Symbols can help children control impulses, get more of what they want

September 06, 2005

Sometimes less is more.

That is a difficult concept to grasp, particularly when you are a 3-year-old. But psychologists have discovered something that helps - symbols.

Researchers investigating how self-control develops in children found that abstract symbols can lead the youngsters toward a more optimal decision than when they have to make a choice with tangible objects such as candy.

This was demonstrated when the researchers gave 3-year-olds the choice of a tray with two pieces of candy or one with five. Even when told that the tray they picked would be given away, most of the youngsters still picked the tray with the most candies.

However, when abstract symbols, such as dots or animal pictures were used to represent the candy, many of the 3-year-olds caught on and chose the symbol representing the smaller amount of candy, leading to the larger reward.

"Many 3-year-olds are compelled to point to larger rewards even though in this game that means they will get a smaller reward. When you remove the real reward and substitute it with symbols, it enables children to control their response," said Stephanie Carlson, a University of Washington associate professor of psychology and lead author of a new study appearing in the current issue of the journal Psychological Science.

"When children get stuck on a problem, using symbols can help them solve it. For example, if you are trying to get kids to wait for a marshmallow as a reward it is helpful to get them to think about the reward in a different way - such as thinking of the marshmallow as a fluffy cloud to help them delay gratification. Many parents, however, tend to do the opposite. They say, 'you can't have it now, but just think about how good it will taste when you can.' This increases the temptation instead of shifting their attention," she said.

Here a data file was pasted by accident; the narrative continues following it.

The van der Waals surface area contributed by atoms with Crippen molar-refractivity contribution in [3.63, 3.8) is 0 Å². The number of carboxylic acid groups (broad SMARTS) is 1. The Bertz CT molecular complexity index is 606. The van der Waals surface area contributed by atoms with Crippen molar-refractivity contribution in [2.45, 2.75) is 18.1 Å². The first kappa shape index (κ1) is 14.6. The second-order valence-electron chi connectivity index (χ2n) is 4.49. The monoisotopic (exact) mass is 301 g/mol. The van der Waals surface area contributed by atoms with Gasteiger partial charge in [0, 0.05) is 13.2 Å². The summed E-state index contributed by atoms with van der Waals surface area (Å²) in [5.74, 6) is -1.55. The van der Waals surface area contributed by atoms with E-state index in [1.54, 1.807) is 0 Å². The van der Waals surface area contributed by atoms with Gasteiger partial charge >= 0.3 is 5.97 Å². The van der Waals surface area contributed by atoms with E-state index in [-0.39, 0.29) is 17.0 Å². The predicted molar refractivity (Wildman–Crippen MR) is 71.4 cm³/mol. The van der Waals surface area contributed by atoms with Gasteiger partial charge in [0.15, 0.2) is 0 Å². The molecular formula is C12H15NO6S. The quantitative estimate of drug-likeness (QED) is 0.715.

Carlson, who is studying executive functioning, or how children develop the ability to control their thoughts and actions, set up two experiments.

The first showed that this ability is directly related to age and verbal ability. In the experiment, 101 typically developing 3- and 4-year-olds had to make the choice between the trays containing either smaller or larger amounts of candy (jellybeans or chocolate chips). An experimenter explained the rules, and showed each child that when they pointed to a tray the candy would go to a toy monkey and the child would get the contents on the other tray. Each child was given 16 test trials, with candy being replaced on the trays after each trial.

Four-year-olds significantly outperformed the 3-year-olds, although some of the 3-year-olds with high verbal ability scored well. The 3-year-olds did not improve over the course of the trials while 4-year-olds showed significant learning.

"Three-year-olds tended to be inflexible and didn't seem to improve with the feedback of seeing the toy monkey getting more treats," said Carlson. "But 4-year-olds changed strategies and appeared to learn from feedback without any explicit instruction."

In the second experiment, the researchers tested 128 typically developing 3-year-olds. The children were randomly assigned to one of four conditions - real treats, rocks, dots and one called mouse vs. elephant. In this experiment, two boxes with drawers containing two or five candies replaced the trays. In the first two conditions, a number of the candy or rocks corresponding to candy inside the drawers were placed on top of the boxes. In the dot condition pictures with a small or large number of dots were placed atop the boxes. In the mouse vs. elephant condition pictures of those animals were placed on the boxes and the children also were shown a stuffed toy mouse and elephant and told they had a small or large stomach that could hold a few or a lot of candies. In each case the researchers made sure the children understood that what was on top of each box corresponded to the two or five candies inside the drawers.

Then, as in the first experiment, the children were told to pick one of the two boxes, with candies inside the one they chose going to a toy monkey. Each child was given 16 trials.

There were significant performance differences depending on what was on top of the boxes. With the candies and the rocks, most of the children continued to pick the boxes with the larger amounts on top, just as the 3-year-olds in the first experiment did. But in the dots and mouse vs. elephant conditions, the children picked the boxes representing the smaller amount of candy significantly more often. And their performance was strongest in the most abstract conditions, mouse vs. elephant.